House Bill proposes public schools should offer semester-long course in Black American history

Black American History Bill Proposed in State Senate

COLBERT COUNTY, Ala. (WAFF) - A new House Bill proposes public K-12 schools should include a semester-long course in Black American history.

If passed, the required course would cover important events in Black American history, including the history of slavery in America.

Alabama’s long history has included Black Americans for centuries — from slavery, to being the birthplace of historic figures like Nat King Cole and Rosa Parks.

If passed, House Bill 7, sponsored by Representatives Anthony Daniels of Huntsville and Juandalynn Givan of Birmingham, would require public schools to include a semester-long course in Black American history.

Principal of Colbert Heights High School, Melcha Satchel said he thinks students would benefit from the change.

“For me as an educator, or to make it personal, why not enlighten them or try to do something to change the perspective of some of the hardships and some of the divide that we’re seeing in our country right now,” said Satchel.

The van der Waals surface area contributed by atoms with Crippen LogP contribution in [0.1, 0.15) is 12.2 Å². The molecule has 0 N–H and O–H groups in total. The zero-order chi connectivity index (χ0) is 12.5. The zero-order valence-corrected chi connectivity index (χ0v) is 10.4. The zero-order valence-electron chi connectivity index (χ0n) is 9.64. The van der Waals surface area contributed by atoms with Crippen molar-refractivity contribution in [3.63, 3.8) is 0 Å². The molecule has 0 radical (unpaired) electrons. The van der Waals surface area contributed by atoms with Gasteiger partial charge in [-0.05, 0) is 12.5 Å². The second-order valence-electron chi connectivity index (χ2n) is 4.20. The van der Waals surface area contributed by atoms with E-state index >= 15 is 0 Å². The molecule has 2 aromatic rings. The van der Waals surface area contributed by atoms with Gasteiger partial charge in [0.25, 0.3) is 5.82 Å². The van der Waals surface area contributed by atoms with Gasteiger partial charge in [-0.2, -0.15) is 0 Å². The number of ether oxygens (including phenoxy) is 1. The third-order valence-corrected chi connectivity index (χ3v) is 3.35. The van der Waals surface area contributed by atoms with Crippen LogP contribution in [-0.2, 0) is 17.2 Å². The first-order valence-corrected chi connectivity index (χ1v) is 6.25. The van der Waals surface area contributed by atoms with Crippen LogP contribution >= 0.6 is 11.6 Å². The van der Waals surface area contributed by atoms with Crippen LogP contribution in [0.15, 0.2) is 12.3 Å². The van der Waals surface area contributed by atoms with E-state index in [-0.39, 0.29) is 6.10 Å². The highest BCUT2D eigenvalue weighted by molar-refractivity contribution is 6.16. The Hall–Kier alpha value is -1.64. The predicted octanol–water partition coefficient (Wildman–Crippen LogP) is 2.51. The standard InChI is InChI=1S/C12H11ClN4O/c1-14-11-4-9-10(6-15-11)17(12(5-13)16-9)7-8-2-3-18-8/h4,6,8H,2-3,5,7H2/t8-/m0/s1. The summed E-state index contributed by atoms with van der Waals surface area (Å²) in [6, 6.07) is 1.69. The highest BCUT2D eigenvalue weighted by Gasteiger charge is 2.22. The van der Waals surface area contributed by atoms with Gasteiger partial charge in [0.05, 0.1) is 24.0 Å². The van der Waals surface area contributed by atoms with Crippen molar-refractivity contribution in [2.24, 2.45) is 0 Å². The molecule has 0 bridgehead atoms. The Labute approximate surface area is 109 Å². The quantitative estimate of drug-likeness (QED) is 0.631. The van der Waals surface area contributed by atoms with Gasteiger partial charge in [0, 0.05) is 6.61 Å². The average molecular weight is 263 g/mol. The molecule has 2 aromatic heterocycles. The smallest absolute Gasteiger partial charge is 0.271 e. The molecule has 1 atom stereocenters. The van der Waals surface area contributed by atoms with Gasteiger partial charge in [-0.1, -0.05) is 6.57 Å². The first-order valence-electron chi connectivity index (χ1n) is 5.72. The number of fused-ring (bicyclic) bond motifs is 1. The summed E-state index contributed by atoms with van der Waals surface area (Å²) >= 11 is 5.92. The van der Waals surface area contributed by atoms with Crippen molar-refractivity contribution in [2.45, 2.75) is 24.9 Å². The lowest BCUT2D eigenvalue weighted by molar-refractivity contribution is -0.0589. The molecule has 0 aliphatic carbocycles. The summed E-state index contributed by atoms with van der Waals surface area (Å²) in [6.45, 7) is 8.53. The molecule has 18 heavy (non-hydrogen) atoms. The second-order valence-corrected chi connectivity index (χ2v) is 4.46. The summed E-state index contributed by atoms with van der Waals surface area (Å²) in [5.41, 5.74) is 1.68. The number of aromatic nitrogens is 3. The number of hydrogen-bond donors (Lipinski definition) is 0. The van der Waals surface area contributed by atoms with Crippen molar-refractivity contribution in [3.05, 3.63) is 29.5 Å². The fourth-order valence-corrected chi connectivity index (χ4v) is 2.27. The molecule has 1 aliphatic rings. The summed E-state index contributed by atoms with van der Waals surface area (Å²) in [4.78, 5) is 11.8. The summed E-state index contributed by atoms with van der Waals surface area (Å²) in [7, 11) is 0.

He added he believes it would be beneficial in countless ways.

“It will benefit all students because like I said when you go into the workplace, diversity. Understanding what may be a term that is listed in the history book to see that term was considered offensive,” said Satchel.

Google search data indicates research for Black History Month in Alabama has decreased over the past five years.

Google search data
Google search data (Source: Google)

Satchel said he believes search numbers are lowering due to a lack of emphasis on the topic within the classroom.

“Nobody’s forcing them to check into history and I think as time continues to go on we’re continuing to get further away from the 50′s and the 60′s and there’s a disconnect. And that’s a cultural thing. You can base that on society. I think all of those factors have an influence on that,” said Satchel.

The bill must first clear the House Education Policy committee before being sent for potential votes in the House and Senate.

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